The effect of high and low pressure pulsatile lavage on soft tissue and cortical blood flow: a canine segmental humerus fracture model Academic Article uri icon

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abstract

  • OBJECTIVE: To determine the effect of high pressure pulsatile lavage (HPPL) and low pressure pulsatile lavage (LPPL) on cortical and soft tissue blood flow in a canine humerus segmental fracture model. DESIGN: Midshaft humeral osteotomies to create a 2-cm segment of diaphyseal bone were performed on bilateral canine humeri. Each osteotomy site was irrigated using either high pressure (n = 6) or low pressure (n = 5) pulsatile lavage prior to stabilization with a 5-mm steinman pin. Perfusion of cortical bone, periosteum, and biceps muscle was measured using Laser Doppler Flowmetry during four intraoperative intervals: pre-osteotomy, post-osteotomy, post-lavage, and post-nailing. RESULTS: Following osteotomy, a significant drop occurred in cortical perfusion (HPPL P = 0.049, LPPL P = 0.021) and in periosteal flow (HPPL P = 0.019, LPPL P = 0.012). Following irrigation there was no significant decrease in blood flow in either group for muscle (HPPL P = 0.249, LPPL P = 0.41), periosteum (HPPL P = 0.381, LPPL P = 0.402), or cortex (HPPL P = 0.398, LPPL P = 0.352) measurements. There was no significant difference between irrigation groups in post-lavage perfusion values for muscle (P = 0.326), periosteum (P = 0.452), and cortex (P = 0.464). Cortical perfusion decreased significantly post-nailing (HPPL P = 0.027, LPPL P = 0.047). Measurements did not differ significantly between groups at any other time interval. CONCLUSION: Although previous work has demonstrated an association between HPPL and detrimental structural changes in bone, this study demonstrates that HPPL does not adversely affect cortical or soft tissue blood flow acutely. Further, LPPL offers no acute benefit to cortical or soft tissue perfusion.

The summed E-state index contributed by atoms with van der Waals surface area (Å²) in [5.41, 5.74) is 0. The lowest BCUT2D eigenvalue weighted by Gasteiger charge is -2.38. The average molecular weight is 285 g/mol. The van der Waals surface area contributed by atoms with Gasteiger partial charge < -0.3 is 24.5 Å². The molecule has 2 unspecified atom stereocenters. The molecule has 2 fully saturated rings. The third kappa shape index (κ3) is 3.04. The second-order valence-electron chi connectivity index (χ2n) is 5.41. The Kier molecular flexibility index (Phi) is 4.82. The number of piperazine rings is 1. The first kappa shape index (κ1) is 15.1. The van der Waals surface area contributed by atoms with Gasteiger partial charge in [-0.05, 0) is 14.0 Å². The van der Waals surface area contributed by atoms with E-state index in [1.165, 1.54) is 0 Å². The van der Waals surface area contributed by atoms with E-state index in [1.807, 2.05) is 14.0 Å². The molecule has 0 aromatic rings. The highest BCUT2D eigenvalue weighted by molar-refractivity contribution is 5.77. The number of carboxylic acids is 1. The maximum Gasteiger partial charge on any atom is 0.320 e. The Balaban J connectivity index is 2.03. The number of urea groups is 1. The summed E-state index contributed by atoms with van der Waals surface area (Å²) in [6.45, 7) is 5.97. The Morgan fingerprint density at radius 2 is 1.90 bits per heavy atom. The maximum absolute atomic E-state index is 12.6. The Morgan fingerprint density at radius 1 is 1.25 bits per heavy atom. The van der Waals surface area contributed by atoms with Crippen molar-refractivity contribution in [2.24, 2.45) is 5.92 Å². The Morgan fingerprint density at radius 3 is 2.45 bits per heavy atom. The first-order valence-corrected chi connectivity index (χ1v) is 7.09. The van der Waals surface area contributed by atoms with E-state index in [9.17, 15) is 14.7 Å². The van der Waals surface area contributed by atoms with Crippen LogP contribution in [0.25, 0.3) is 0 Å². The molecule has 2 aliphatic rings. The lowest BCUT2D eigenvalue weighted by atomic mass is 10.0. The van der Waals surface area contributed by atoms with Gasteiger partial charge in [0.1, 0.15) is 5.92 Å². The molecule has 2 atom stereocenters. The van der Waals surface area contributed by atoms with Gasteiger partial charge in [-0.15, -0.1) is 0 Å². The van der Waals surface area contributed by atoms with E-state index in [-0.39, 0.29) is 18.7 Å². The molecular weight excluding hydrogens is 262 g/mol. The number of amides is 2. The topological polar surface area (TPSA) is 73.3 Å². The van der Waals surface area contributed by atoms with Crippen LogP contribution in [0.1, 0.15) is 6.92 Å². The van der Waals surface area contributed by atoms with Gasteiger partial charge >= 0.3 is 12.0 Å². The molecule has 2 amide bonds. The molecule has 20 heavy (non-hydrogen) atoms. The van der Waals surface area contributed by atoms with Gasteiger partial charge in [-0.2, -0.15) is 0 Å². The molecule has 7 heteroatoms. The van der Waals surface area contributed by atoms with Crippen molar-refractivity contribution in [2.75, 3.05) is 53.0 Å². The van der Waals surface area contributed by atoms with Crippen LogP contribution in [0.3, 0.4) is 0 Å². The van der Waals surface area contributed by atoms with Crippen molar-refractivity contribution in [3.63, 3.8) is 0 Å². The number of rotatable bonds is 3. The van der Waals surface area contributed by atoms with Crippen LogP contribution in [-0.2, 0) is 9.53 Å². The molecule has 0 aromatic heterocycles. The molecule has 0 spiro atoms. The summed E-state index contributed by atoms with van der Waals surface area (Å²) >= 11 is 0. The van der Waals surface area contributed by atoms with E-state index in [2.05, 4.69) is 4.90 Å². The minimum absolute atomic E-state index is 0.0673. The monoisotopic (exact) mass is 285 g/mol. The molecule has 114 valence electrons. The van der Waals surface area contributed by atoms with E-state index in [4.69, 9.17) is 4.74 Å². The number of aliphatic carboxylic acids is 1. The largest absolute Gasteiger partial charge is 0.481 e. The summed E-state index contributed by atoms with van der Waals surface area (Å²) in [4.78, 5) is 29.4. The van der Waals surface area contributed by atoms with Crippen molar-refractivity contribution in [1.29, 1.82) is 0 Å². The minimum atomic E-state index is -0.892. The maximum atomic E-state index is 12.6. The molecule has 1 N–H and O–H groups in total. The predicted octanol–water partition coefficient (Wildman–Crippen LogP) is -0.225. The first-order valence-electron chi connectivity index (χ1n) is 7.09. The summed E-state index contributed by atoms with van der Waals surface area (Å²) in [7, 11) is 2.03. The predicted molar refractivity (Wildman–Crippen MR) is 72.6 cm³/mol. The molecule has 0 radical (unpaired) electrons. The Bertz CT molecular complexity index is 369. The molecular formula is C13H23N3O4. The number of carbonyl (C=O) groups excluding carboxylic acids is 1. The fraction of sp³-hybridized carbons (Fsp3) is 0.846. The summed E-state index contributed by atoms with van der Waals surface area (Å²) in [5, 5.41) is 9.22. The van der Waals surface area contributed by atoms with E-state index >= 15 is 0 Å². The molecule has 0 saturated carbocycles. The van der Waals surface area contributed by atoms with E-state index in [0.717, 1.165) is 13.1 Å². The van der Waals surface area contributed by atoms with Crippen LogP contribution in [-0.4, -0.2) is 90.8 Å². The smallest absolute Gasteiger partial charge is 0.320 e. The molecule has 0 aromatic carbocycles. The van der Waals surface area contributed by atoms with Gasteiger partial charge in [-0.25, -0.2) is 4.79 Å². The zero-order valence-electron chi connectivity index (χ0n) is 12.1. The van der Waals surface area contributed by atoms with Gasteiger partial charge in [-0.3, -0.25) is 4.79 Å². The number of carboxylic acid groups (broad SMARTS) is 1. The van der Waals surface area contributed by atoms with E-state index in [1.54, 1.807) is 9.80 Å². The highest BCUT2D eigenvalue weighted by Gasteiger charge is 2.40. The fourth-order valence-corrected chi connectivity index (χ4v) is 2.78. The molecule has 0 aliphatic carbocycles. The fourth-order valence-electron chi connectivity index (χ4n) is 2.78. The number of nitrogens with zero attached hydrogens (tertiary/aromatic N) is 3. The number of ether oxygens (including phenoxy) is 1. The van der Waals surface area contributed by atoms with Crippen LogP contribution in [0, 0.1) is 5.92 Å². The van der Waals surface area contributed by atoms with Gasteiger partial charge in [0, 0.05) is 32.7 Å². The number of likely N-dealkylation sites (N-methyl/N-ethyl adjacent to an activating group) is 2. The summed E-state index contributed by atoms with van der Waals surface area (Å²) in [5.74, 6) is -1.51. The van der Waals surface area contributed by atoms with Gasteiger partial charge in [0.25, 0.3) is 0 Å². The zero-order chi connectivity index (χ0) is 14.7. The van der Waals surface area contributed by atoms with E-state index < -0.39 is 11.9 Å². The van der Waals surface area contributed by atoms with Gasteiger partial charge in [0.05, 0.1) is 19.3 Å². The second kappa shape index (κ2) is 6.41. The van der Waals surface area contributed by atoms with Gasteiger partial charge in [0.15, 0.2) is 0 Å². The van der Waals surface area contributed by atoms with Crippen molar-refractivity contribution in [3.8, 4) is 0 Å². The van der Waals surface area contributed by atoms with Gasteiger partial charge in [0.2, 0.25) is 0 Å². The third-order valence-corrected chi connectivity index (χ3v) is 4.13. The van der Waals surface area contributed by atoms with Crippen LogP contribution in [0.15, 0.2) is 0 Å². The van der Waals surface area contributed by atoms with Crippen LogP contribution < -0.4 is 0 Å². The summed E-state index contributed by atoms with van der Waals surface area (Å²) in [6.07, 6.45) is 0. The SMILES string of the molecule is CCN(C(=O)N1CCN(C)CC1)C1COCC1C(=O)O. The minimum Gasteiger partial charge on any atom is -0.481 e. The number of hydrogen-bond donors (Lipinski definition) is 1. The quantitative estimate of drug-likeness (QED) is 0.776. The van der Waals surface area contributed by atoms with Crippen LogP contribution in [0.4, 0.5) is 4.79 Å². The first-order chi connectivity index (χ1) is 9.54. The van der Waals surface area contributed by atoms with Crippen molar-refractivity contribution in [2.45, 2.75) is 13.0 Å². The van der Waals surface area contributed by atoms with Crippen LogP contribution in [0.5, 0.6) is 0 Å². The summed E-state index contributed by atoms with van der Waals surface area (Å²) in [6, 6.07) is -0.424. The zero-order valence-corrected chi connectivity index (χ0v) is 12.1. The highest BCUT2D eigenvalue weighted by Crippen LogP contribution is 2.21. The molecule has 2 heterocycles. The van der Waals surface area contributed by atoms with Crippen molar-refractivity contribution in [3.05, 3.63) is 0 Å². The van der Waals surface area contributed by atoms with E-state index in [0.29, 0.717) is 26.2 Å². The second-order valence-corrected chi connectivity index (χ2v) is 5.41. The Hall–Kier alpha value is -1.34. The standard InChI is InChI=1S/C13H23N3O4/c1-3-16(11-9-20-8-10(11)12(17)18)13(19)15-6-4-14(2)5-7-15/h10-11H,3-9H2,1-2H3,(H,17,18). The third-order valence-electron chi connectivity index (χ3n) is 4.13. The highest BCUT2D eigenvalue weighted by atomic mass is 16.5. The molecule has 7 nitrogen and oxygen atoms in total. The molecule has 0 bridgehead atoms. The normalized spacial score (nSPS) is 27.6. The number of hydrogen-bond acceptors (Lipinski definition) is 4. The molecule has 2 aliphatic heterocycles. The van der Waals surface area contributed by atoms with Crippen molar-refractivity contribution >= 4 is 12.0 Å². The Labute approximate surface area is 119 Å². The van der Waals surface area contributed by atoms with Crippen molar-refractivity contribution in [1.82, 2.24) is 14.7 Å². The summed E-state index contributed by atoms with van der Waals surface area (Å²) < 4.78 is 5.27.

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publication date

  • October 17, 2007